mode helix
NOW LIVEEmpower your end users with Explorations in Mode.Try it now

Dataframe Styling using Pandas

One of the most common ways of visualizing a dataset is by using a table. Tables allow your data consumers to gather insight by reading the underlying data. However, there are often instances where leveraging the visual system is much more efficient in communicating insight from the data. Knowing this, you may often find yourself in scenarios where you want to provide your consumers access to the underlying data by means of a table, while still providing visual representations of the data so that they can quickly and effectively gather the insight they need.

In this recipe, you'll learn how to make presentation-ready tables by customizing a pandas dataframes using pandas native styling functionality. This styling functionality allows you to add conditional formatting, bar charts, supplementary information to your dataframes, and more.

In our example, you're going to be customizing the visualization of a pandas dataframe containing the transactional data for a fictitious ecommerce store. The steps in this recipe are divided into the following sections:

  1. Data Wrangling
  2. Data Preparation
  3. Dataframe Styling

You can find implementations of all of the steps outlined below in this example Mode report. Let’s get started.

Data Wrangling

You’ll use SQL to wrangle the data you’ll need for our analysis. For this example, you’ll be using the orders dataset available in Mode's Public Data Warehouse. Using the schema browser within the editor, make sure your data source is set to the Mode Public Warehouse data source and run the following query to wrangle your data:

select
  id as order_id,
  account_id,
  occurred_at,
  total_amt_usd
from demo.orders
where total_amt_usd is not null

Once the SQL query has completed running, rename your SQL query to Orders so that you can easily identify it within the Python notebook.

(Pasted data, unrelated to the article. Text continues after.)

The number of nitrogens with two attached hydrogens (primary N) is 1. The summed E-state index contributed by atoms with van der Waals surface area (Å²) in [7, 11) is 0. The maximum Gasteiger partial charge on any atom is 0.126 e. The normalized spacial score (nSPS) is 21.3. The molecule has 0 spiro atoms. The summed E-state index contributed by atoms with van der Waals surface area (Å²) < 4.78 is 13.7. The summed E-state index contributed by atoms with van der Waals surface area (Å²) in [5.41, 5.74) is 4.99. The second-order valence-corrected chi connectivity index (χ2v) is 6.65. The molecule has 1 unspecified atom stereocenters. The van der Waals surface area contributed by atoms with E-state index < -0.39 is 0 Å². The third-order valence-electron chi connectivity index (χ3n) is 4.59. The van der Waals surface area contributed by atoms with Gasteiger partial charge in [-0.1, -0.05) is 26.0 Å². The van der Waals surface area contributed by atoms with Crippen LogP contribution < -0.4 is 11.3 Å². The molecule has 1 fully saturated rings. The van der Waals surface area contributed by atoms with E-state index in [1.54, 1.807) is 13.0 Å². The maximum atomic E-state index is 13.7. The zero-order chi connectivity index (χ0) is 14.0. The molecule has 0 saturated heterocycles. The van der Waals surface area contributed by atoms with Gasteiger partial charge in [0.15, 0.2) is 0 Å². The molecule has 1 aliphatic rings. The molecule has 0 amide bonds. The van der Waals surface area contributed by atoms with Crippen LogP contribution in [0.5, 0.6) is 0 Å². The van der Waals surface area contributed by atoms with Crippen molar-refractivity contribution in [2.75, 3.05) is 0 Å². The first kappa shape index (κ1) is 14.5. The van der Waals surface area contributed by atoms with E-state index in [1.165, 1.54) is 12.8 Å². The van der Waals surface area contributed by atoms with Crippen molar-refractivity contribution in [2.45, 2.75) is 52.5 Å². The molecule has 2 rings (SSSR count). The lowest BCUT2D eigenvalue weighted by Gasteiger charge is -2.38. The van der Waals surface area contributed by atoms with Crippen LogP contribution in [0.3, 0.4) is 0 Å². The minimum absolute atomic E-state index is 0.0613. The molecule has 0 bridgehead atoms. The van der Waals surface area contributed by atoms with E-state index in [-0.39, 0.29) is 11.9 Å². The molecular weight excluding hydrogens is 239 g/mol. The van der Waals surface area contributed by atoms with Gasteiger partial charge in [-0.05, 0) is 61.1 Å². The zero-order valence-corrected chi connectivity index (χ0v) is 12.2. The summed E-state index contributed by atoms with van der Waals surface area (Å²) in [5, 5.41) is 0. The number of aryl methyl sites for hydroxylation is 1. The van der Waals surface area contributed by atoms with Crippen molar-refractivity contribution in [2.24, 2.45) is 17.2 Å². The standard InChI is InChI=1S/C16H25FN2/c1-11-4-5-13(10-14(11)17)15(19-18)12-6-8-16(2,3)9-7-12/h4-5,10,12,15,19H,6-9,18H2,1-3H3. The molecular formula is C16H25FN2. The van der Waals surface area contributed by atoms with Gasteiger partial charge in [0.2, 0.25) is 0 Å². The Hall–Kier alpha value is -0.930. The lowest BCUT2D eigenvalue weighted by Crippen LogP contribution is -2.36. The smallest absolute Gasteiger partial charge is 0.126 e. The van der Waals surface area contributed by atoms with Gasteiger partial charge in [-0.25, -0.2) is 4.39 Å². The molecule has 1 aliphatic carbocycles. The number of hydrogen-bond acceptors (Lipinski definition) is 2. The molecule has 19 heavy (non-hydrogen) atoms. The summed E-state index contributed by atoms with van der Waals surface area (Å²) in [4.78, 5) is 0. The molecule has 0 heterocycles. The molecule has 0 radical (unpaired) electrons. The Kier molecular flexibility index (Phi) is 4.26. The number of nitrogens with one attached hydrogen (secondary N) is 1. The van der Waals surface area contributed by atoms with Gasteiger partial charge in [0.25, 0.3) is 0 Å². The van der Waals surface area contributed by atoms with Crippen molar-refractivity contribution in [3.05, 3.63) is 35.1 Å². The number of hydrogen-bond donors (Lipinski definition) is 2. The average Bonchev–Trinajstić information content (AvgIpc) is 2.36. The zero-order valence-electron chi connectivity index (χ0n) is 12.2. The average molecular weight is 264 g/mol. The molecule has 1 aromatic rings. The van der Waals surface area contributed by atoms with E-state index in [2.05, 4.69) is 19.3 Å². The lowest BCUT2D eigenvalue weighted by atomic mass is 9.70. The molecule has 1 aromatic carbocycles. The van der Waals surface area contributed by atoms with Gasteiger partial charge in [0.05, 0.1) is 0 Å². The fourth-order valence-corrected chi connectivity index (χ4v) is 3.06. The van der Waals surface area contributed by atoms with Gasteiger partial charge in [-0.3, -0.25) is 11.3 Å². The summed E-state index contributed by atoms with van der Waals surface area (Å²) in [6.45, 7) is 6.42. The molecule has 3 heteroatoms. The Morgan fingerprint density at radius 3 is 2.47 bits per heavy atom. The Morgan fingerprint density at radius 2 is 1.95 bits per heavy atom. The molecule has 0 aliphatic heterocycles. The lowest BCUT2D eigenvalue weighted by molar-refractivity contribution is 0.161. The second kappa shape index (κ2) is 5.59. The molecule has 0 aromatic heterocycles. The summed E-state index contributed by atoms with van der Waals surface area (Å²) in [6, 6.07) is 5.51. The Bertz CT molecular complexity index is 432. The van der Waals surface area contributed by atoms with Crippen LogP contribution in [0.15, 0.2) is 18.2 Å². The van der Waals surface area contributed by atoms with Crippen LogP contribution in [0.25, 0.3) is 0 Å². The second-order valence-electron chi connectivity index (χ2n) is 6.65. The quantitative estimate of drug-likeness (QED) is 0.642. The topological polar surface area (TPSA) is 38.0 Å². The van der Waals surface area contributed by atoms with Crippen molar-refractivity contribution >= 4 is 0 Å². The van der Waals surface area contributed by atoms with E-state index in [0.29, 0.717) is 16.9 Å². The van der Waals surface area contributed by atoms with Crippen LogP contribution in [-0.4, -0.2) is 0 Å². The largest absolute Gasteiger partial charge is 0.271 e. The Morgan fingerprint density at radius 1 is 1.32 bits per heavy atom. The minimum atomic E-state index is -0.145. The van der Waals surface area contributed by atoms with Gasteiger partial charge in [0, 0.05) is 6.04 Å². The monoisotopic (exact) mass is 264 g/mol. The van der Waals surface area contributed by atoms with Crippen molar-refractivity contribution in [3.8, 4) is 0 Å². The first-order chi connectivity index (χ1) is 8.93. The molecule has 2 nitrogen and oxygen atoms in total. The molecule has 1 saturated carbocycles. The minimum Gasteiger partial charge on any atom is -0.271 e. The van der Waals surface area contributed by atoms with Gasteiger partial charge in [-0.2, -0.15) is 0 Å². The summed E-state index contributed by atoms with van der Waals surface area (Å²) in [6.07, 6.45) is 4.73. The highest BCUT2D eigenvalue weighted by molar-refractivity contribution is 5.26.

Data Preparation

Now that you have your data wrangled, you’re ready to move over to the Python notebook to prepare your data for visualization. Inside of the Python notebook, start by importing the Python modules that you'll be using throughout the remainder of this recipe:

import numpy as np
import pandas as pd
import matplotlib.pyplot as plt
import seaborn as sns
from IPython.display import HTML

Mode automatically pipes the results of your SQL queries into a pandas dataframe assigned to the variable datasets. You can use the following line of Python to access the results of your SQL query as a dataframe and assign them to a new variable:

df = datasets['Orders']

For the purposes of this example, let's say you want to add two additional columns to your dataframe before visualizing:

  1. The raw difference in order total between an accounts order and previous order
  2. The percent difference in order total between an accounts order and previous order

You can add these columns to your existing dataframe using the following snippet:

# Sort the dataframe by occurred_at
df = df.sort_values(by="occurred_at")

# Calculate the raw difference between current order amount and previous order amount for account
df["total_amt_usd_diff"] = df.groupby("account_id").total_amt_usd.diff(1)

# Calculate the percent difference between current order amount and previous order amount for account
df["total_amt_usd_pct_diff"] = df.groupby("account_id").total_amt_usd.pct_change(1)